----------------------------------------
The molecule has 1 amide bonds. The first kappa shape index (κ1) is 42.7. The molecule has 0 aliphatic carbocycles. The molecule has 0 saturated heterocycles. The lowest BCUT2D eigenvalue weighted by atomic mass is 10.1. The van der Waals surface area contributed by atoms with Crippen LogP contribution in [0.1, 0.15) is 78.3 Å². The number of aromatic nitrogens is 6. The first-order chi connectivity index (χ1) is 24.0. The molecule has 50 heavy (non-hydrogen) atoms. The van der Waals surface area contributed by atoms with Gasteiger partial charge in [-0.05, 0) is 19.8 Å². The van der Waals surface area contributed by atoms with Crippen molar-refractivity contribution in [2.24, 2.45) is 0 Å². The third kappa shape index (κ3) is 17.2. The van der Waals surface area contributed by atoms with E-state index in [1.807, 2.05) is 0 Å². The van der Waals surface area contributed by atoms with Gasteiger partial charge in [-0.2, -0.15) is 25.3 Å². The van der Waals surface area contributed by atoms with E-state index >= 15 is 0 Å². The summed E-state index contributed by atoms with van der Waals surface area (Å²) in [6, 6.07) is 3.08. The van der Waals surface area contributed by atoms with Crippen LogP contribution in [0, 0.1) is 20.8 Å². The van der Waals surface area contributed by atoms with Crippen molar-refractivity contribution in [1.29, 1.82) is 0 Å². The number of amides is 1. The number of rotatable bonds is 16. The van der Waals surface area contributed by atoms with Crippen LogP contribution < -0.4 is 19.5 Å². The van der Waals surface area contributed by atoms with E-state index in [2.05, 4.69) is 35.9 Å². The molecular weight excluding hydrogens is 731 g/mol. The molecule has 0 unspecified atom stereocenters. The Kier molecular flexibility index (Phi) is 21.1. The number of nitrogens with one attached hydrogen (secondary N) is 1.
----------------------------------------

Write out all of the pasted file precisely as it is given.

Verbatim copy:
The molecule has 1 amide bonds. The first kappa shape index (κ1) is 42.7. The molecule has 0 aliphatic carbocycles. The molecule has 0 saturated heterocycles. The lowest BCUT2D eigenvalue weighted by atomic mass is 10.1. The van der Waals surface area contributed by atoms with Crippen LogP contribution in [0.1, 0.15) is 78.3 Å². The number of aromatic nitrogens is 6. The first-order chi connectivity index (χ1) is 24.0. The molecule has 50 heavy (non-hydrogen) atoms. The van der Waals surface area contributed by atoms with Gasteiger partial charge in [-0.05, 0) is 19.8 Å². The van der Waals surface area contributed by atoms with Crippen molar-refractivity contribution in [2.24, 2.45) is 0 Å². The third kappa shape index (κ3) is 17.2. The van der Waals surface area contributed by atoms with E-state index in [1.807, 2.05) is 0 Å². The van der Waals surface area contributed by atoms with Gasteiger partial charge in [-0.2, -0.15) is 25.3 Å². The van der Waals surface area contributed by atoms with E-state index >= 15 is 0 Å². The summed E-state index contributed by atoms with van der Waals surface area (Å²) in [6, 6.07) is 3.08. The van der Waals surface area contributed by atoms with Crippen LogP contribution in [0, 0.1) is 20.8 Å². The van der Waals surface area contributed by atoms with Crippen molar-refractivity contribution in [1.29, 1.82) is 0 Å². The number of amides is 1. The number of rotatable bonds is 16. The van der Waals surface area contributed by atoms with Crippen LogP contribution < -0.4 is 19.5 Å². The van der Waals surface area contributed by atoms with E-state index in [2.05, 4.69) is 35.9 Å². The molecular weight excluding hydrogens is 731 g/mol. The molecule has 0 unspecified atom stereocenters. The Kier molecular flexibility index (Phi) is 21.1. The number of nitrogens with one attached hydrogen (secondary N) is 1.